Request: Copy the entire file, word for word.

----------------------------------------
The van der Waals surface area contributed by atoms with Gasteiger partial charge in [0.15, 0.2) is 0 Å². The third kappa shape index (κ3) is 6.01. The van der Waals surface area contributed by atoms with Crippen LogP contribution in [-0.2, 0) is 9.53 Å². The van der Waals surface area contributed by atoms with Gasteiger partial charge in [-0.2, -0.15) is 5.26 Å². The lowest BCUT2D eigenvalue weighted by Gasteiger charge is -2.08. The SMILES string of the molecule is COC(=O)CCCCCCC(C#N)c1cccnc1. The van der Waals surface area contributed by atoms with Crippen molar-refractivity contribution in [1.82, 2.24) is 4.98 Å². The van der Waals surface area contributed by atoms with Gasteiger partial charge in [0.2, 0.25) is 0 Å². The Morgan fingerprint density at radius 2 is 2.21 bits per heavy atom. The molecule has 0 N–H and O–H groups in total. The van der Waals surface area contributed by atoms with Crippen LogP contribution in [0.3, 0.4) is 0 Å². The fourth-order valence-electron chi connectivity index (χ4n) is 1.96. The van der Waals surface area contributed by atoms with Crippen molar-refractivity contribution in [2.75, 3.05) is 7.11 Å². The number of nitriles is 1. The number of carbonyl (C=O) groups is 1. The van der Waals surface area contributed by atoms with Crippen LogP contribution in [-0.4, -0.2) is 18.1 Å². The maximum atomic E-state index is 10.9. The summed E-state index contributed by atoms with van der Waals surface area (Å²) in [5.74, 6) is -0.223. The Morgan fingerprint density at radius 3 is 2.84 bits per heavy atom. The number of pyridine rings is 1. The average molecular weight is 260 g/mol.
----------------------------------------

The van der Waals surface area contributed by atoms with Gasteiger partial charge in [0.15, 0.2) is 0 Å². The third kappa shape index (κ3) is 6.01. The van der Waals surface area contributed by atoms with Crippen LogP contribution in [-0.2, 0) is 9.53 Å². The van der Waals surface area contributed by atoms with Gasteiger partial charge in [-0.2, -0.15) is 5.26 Å². The lowest BCUT2D eigenvalue weighted by Gasteiger charge is -2.08. The SMILES string of the molecule is COC(=O)CCCCCCC(C#N)c1cccnc1. The van der Waals surface area contributed by atoms with Crippen molar-refractivity contribution in [1.82, 2.24) is 4.98 Å². The van der Waals surface area contributed by atoms with Gasteiger partial charge in [0.2, 0.25) is 0 Å². The Morgan fingerprint density at radius 2 is 2.21 bits per heavy atom. The molecule has 0 N–H and O–H groups in total. The van der Waals surface area contributed by atoms with Crippen LogP contribution in [0.3, 0.4) is 0 Å². The fourth-order valence-electron chi connectivity index (χ4n) is 1.96. The van der Waals surface area contributed by atoms with Crippen molar-refractivity contribution in [2.75, 3.05) is 7.11 Å². The number of nitriles is 1. The number of carbonyl (C=O) groups is 1. The van der Waals surface area contributed by atoms with Crippen LogP contribution in [-0.4, -0.2) is 18.1 Å². The maximum atomic E-state index is 10.9. The summed E-state index contributed by atoms with van der Waals surface area (Å²) in [5.74, 6) is -0.223. The Morgan fingerprint density at radius 3 is 2.84 bits per heavy atom. The number of pyridine rings is 1. The average molecular weight is 260 g/mol.